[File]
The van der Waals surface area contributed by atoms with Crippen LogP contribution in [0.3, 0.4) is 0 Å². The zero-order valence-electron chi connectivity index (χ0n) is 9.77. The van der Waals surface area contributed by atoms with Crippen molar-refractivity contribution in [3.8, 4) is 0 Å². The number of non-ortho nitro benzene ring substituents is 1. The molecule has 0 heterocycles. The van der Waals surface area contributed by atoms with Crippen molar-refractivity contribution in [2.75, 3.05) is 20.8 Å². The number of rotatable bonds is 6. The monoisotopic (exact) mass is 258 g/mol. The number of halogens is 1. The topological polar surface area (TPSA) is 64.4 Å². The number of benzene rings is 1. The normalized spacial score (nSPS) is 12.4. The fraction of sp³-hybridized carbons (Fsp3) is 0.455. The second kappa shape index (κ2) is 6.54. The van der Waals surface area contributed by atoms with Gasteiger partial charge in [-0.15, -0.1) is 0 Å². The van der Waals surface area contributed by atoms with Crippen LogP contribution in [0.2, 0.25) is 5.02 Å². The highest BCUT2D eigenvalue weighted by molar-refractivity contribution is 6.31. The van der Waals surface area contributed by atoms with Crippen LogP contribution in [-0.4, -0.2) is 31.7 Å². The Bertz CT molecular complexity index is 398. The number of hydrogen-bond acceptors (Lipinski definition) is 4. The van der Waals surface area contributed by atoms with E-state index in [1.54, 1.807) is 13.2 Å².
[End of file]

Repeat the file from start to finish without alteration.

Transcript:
The van der Waals surface area contributed by atoms with Crippen LogP contribution in [0.3, 0.4) is 0 Å². The zero-order valence-electron chi connectivity index (χ0n) is 9.77. The van der Waals surface area contributed by atoms with Crippen molar-refractivity contribution in [3.8, 4) is 0 Å². The number of non-ortho nitro benzene ring substituents is 1. The molecule has 0 heterocycles. The van der Waals surface area contributed by atoms with Crippen molar-refractivity contribution in [2.75, 3.05) is 20.8 Å². The number of rotatable bonds is 6. The monoisotopic (exact) mass is 258 g/mol. The number of halogens is 1. The topological polar surface area (TPSA) is 64.4 Å². The number of benzene rings is 1. The normalized spacial score (nSPS) is 12.4. The fraction of sp³-hybridized carbons (Fsp3) is 0.455. The second kappa shape index (κ2) is 6.54. The van der Waals surface area contributed by atoms with Gasteiger partial charge in [-0.15, -0.1) is 0 Å². The van der Waals surface area contributed by atoms with Crippen LogP contribution in [0.2, 0.25) is 5.02 Å². The highest BCUT2D eigenvalue weighted by molar-refractivity contribution is 6.31. The van der Waals surface area contributed by atoms with Crippen LogP contribution in [-0.4, -0.2) is 31.7 Å². The Bertz CT molecular complexity index is 398. The number of hydrogen-bond acceptors (Lipinski definition) is 4. The van der Waals surface area contributed by atoms with E-state index in [1.54, 1.807) is 13.2 Å².